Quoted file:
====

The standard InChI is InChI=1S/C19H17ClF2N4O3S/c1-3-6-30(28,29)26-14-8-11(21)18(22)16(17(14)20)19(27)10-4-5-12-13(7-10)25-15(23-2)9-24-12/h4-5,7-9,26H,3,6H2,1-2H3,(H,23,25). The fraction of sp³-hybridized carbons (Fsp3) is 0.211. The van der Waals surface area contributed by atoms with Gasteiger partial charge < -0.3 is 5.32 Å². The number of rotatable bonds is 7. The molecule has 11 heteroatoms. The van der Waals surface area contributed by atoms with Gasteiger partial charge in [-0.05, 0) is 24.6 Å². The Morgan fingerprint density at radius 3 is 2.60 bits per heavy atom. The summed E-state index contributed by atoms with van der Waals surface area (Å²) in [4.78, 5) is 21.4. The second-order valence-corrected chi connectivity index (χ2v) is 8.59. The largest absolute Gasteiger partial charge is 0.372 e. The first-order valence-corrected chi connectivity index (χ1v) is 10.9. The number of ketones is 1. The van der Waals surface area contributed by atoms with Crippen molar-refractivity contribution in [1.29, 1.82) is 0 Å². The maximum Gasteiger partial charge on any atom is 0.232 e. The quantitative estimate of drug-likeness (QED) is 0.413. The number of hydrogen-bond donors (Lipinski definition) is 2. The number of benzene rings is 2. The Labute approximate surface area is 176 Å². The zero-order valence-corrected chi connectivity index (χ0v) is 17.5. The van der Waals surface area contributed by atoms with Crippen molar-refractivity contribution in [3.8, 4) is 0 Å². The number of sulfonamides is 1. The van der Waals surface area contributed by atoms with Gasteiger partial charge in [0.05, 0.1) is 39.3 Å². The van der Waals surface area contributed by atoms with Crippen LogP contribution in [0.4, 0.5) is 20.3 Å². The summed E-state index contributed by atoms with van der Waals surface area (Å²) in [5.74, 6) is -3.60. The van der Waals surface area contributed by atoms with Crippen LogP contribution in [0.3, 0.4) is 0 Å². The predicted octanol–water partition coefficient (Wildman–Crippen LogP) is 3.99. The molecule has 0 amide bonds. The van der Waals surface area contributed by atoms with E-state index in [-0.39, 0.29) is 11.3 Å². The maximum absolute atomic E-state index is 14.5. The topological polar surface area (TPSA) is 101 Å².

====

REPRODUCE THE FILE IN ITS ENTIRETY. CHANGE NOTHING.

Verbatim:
The standard InChI is InChI=1S/C19H17ClF2N4O3S/c1-3-6-30(28,29)26-14-8-11(21)18(22)16(17(14)20)19(27)10-4-5-12-13(7-10)25-15(23-2)9-24-12/h4-5,7-9,26H,3,6H2,1-2H3,(H,23,25). The fraction of sp³-hybridized carbons (Fsp3) is 0.211. The van der Waals surface area contributed by atoms with Gasteiger partial charge < -0.3 is 5.32 Å². The number of rotatable bonds is 7. The molecule has 11 heteroatoms. The van der Waals surface area contributed by atoms with Gasteiger partial charge in [-0.05, 0) is 24.6 Å². The Morgan fingerprint density at radius 3 is 2.60 bits per heavy atom. The summed E-state index contributed by atoms with van der Waals surface area (Å²) in [4.78, 5) is 21.4. The second-order valence-corrected chi connectivity index (χ2v) is 8.59. The largest absolute Gasteiger partial charge is 0.372 e. The first-order valence-corrected chi connectivity index (χ1v) is 10.9. The number of ketones is 1. The van der Waals surface area contributed by atoms with Crippen molar-refractivity contribution in [1.29, 1.82) is 0 Å². The maximum Gasteiger partial charge on any atom is 0.232 e. The quantitative estimate of drug-likeness (QED) is 0.413. The number of hydrogen-bond donors (Lipinski definition) is 2. The number of benzene rings is 2. The Labute approximate surface area is 176 Å². The zero-order valence-corrected chi connectivity index (χ0v) is 17.5. The van der Waals surface area contributed by atoms with Crippen molar-refractivity contribution in [3.8, 4) is 0 Å². The number of sulfonamides is 1. The van der Waals surface area contributed by atoms with Gasteiger partial charge in [0.05, 0.1) is 39.3 Å². The van der Waals surface area contributed by atoms with Crippen LogP contribution in [0.4, 0.5) is 20.3 Å². The summed E-state index contributed by atoms with van der Waals surface area (Å²) in [5.74, 6) is -3.60. The van der Waals surface area contributed by atoms with Crippen LogP contribution in [0.3, 0.4) is 0 Å². The predicted octanol–water partition coefficient (Wildman–Crippen LogP) is 3.99. The molecule has 0 amide bonds. The van der Waals surface area contributed by atoms with E-state index in [-0.39, 0.29) is 11.3 Å². The maximum absolute atomic E-state index is 14.5. The topological polar surface area (TPSA) is 101 Å².